There’s a street just around the corner and down the footpath from the Churchgate train station. I couldn’t tell you the address of this place, but I could describe it as bordering one of Mumbai’s several maidens, or grass malls, and housing a line of cheap clothing stalls. It doesn’t much matter the address, as Mumbaikers generally describe locations based on what they’re across from or next to. A result of being a city in two languages, I imagine. And I’m certain the families who live on this street – who’ve lived on this street, up against the surrounding fences and in the nearby gullies for the past 40 years – don’t have any need for an actual address.
The streets of Bombay smell of warm piss and cooling feces. This isn’t surprising given that over 14 million Indians call the city home. With more people per square kilometer than any other city in the world, Bombay (re-named Mumbai in 2006) is over 14 times more populous than New York City. And Americans wonder why Asians have a different sense of personal space.
It’s impossible to step foot out of a Mumbai house (and often even inside one) without tripping over some form of humanity. There are hapless businessmen dressed in slacks and long-sleeve Oxford shirts, unaware that other parts of the world practice a thing called short sleeves in this kind of heat. There are hordes of schoolchildren: girls with thick, shiny, black plaited hair and boys with varying levels of pre-pubescent acne. There are beggars who wheel themselves on small wooden boards, reminiscent of the yellow plastic scooters I played with as a child in elementary school physical education. There are hawkers – half of them children – who’ve ascertained my need for a coloring book or to have my shoes polished (He ends up polishing my sandal and half of my foot) and are relentless in convincing me of this fact. I search and search but the dogs asleep on the pavement and the rats dead in the gutters outnumber any other white person I see. And I see lots of people.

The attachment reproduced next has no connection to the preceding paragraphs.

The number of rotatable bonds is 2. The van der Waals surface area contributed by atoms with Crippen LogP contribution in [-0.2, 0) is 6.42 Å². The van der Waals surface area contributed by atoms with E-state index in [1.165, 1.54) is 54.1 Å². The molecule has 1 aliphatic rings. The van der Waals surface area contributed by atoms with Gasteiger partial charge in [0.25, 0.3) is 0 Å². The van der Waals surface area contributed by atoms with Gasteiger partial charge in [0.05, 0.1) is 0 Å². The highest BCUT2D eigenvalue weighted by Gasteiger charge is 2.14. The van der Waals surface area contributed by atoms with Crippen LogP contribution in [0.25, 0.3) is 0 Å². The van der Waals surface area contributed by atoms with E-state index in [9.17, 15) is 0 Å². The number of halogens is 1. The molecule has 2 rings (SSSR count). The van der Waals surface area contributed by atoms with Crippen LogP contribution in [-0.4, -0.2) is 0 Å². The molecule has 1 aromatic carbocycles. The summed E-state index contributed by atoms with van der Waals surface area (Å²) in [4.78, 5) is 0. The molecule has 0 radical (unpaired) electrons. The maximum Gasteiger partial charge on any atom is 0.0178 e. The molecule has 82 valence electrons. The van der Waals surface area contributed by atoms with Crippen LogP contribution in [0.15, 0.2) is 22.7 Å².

How old are you? I ask in slow English, crouched down on my haunches as if I were an Indian myself. She wobbles her head like Indians do, the whites of her eyes large in the glow of the stall lights. The Indian head wobble can mean any of a thousand things, but in this case it indicates shyness and her lack of understanding. You, I articulate again, touching my finger to her tiny chest. Four? Five? I hold up my fingers, clean and white.
My guide translates my question into Hindi and the little girl holds up six fingers. She says she’s six, my guide reiterates, but I think she’s five, and I wonder if anyone at all knows this little girl’s actual date of birth.
I pull my camera from my backpack and, in the international language of I Don’t Speak Yours, state my request to take the little girl’s photo. With the aid of technology, shyness melts into the heat of the evening, and little hands clamber up my sides, groping for the glow of a screen that has captured her image. Her fingers are dry and grimy and she smells of dust and petrol fumes. Her hair is slightly matted and her teeth gleam white against her dark skin. She continues to play my body like a jungle gym until, at last, she flops down onto a pile of plastic bags and begins unwrapping a tinfoil ball, which, I find, contains the Indian bread, roti. I don’t know the address of where I am in the dark heat of Mumbai, but I know now why I’ve come.
This post has been entered into the Grantourismo-HomeAway travel writing competition
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